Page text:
The variety among people can be glimpsed with something as simple as a swab of your computer keyboard. In 2010 Knight and his colleagues showed that the bacteria on a computer keyboard resembled the bacterial community on that computer user's fingers more closely than the populations dwelling on a different keyboard or another person's hand. The genomes of these microorganisms harbor approximately 100 times more genes than our own DNA. “Ninety percent of the cells in what we like to think of as ‘our’ bodies actually contain microbial genomes rather than human ones,” he says.

The study of the gut's ecosystem is in its infancy, but interest in this area has been growing rapidly. Drastic reductions in the cost of DNA sequencing allow researchers to analyze large numbers of microbes simultaneously rather than having to grow them one at a time in the laboratory. Scientists can now quickly take a census of the gut and hunt for associations between microbiota and disease.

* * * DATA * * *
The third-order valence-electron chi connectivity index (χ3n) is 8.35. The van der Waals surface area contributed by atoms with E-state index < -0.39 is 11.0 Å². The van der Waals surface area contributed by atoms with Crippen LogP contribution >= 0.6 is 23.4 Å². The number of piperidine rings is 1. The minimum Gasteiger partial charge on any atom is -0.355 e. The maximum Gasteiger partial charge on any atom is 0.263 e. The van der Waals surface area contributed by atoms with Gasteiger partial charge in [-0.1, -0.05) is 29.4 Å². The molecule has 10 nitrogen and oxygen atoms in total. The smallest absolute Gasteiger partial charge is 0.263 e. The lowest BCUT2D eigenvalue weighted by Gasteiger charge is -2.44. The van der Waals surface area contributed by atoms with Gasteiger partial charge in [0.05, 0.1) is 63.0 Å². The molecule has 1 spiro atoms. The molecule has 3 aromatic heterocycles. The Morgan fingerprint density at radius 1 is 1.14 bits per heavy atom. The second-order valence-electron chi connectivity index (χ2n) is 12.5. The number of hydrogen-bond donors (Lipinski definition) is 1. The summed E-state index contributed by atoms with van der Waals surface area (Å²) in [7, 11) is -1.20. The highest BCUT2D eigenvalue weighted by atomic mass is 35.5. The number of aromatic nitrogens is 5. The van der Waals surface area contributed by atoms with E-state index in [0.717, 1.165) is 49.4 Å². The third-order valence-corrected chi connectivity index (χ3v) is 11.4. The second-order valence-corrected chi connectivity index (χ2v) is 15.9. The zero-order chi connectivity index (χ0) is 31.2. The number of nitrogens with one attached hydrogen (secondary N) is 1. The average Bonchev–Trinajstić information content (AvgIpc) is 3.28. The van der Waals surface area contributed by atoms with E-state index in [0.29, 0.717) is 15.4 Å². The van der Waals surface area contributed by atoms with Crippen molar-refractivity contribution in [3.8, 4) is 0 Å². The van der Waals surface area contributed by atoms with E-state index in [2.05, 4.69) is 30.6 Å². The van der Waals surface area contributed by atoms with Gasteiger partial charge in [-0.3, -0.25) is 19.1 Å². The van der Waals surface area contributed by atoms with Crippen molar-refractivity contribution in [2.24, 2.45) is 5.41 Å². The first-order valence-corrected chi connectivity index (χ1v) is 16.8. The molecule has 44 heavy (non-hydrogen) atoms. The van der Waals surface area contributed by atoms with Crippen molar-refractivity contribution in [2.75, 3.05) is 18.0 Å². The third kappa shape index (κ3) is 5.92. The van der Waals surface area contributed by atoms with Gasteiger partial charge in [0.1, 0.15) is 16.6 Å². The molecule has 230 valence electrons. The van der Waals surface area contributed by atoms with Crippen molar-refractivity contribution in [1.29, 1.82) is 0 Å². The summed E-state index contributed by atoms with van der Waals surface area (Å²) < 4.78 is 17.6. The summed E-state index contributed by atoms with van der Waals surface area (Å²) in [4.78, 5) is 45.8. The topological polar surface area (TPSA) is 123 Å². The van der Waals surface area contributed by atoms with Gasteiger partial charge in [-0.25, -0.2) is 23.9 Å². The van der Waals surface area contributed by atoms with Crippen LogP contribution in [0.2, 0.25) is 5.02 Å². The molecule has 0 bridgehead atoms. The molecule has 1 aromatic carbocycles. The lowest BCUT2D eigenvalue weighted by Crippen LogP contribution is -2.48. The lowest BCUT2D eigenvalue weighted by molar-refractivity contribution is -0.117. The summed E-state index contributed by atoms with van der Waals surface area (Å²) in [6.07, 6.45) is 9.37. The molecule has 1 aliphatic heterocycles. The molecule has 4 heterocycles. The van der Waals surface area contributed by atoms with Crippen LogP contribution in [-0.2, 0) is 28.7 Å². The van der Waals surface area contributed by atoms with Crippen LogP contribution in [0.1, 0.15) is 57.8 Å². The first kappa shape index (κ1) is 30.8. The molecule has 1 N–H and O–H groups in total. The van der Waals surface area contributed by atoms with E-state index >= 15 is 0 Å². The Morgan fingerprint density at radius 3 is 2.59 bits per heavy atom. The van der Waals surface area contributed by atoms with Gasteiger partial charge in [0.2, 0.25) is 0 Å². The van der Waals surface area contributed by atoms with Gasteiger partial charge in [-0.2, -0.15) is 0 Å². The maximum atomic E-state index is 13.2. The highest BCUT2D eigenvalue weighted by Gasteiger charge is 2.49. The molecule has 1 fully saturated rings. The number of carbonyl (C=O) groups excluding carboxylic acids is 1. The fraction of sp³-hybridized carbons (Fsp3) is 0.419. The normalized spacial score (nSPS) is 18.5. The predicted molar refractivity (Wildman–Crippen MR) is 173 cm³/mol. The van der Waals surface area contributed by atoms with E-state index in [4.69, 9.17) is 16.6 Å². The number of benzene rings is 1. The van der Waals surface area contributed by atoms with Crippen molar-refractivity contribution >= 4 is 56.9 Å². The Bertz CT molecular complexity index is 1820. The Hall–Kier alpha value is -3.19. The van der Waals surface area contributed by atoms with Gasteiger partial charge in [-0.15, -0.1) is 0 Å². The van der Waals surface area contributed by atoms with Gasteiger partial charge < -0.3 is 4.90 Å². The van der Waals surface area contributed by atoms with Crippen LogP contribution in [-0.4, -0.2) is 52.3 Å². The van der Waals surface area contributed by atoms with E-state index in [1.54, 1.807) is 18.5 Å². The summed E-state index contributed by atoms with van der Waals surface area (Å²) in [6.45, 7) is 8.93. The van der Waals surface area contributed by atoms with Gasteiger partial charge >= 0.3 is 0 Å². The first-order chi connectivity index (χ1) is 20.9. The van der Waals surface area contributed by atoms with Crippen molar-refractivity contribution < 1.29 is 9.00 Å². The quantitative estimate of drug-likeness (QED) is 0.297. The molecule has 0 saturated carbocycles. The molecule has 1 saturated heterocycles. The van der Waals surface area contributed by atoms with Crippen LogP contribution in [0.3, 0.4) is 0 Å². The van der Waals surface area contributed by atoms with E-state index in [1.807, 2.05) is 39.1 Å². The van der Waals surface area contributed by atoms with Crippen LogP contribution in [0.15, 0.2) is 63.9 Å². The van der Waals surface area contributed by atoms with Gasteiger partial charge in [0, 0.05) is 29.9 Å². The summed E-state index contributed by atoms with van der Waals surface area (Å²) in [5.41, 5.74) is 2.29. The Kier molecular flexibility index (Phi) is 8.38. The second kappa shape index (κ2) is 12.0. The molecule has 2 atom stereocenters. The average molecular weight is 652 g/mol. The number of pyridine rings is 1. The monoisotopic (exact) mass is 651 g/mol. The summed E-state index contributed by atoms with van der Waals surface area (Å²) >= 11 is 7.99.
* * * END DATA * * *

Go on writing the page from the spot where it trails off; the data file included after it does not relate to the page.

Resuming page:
In 2007 the National Institutes of Health launched the Human Microbiome Project, a five-year, $115-million initiative to sequence the DNA of as many gut microbes as possible. The following year two more groups were created: the International Human Microbiome Consortium, which seeks to build a comprehensive database, and MetaHIT, an alliance of 13 partners drawn from eight European countries in academia and industry, with $43 million in funding. These projects all seek to understand how the species populating our gut relate to our health.